Malware, a contraction for "malicious software," is intrusive software that is designed to damage and destroy computers and computer systems. Viruses and ransomware are two examples of common malware. Worms, spyware, and adware are other kinds of malware.
A virus is a type of malware that multiplies by inserting a copy of itself into another program, becoming part of that program. It spreads from one computer to another, leaving a path of destruction as it propagates. Viruses can range in severity from causing mildly disturbing effects to severely damaging data or software. Since viruses are designed to disrupt a system's ability to operate, they can cause significant operational issues and data loss.
Ransomware uses an attack technique called cryptoviral extortion, meaning it encrypts the victim's files and makes them inaccessible. The attacker then demands a ransom payment--typically in bitcoin, a form of cryptocurrency. In return for payment, the attacker promises to send a decryption key to release the victim's data. The demand often involves a deadline, after which time the data will be deleted if the ransom is not paid. In some cases, even after payment a decryption key is not sent.
Some organizations refuse to pay the ransom and must spend millions of dollars working to rebuild and recover their files. Many organizations purchase cyber insurance to cover expenses associated with an attack. Some say this perpetuates the problem, as attackers--knowing they are more likely to get paid--increase their efforts to target companies with potentially larger insurance policies.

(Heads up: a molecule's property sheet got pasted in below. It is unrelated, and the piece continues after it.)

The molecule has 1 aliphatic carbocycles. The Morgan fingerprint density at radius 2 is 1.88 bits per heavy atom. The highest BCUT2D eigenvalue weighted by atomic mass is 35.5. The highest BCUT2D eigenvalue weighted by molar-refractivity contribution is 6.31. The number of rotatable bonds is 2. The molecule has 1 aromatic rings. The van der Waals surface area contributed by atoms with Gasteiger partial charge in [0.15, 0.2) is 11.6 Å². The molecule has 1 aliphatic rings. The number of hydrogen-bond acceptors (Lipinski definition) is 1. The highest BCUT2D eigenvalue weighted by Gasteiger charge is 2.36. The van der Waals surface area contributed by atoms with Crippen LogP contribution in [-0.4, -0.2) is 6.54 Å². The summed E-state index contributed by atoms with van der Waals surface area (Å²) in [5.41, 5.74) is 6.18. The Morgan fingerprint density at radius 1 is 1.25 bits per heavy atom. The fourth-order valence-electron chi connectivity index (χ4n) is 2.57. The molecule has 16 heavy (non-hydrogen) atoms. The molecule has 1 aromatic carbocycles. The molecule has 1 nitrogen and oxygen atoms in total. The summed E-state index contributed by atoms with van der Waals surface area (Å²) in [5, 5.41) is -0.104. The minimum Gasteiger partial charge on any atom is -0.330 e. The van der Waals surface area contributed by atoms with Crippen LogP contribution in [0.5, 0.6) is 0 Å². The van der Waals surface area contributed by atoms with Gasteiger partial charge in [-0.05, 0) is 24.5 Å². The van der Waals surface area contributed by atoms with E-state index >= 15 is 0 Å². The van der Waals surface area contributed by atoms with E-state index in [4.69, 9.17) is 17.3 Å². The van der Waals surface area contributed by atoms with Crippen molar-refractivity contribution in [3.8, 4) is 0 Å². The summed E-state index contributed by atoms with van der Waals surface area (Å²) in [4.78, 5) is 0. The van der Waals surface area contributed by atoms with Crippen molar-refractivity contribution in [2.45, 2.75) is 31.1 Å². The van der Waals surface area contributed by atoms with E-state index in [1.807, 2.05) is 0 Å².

Almost all viruses are attached to an executable host file, which means the virus may exist on a system but lays dormant until the file is opened, then it spreads the malicious program. When the host code is executed, the viral code is executed as well. Viruses spread when the software or document they are attached to is transferred from one computer to another using the network, a drive, file sharing, or infected email attachments.
A virus is often associated with a worm, a type of malware that clones itself to spread to other computers, performing various damaging actions on whatever system it infects. The difference is, unlike a virus a worm exists as a standalone entity.
Ransomware is typically distributed through a few main avenues. These include phishing emails, malvertising--where legitimate online advertising is hacked to spread malware--and exploit kits. After it is distributed, ransomware encrypts selected files and notifies the victim that payment is required to unlock the data. Ransomware can spread like a worm.
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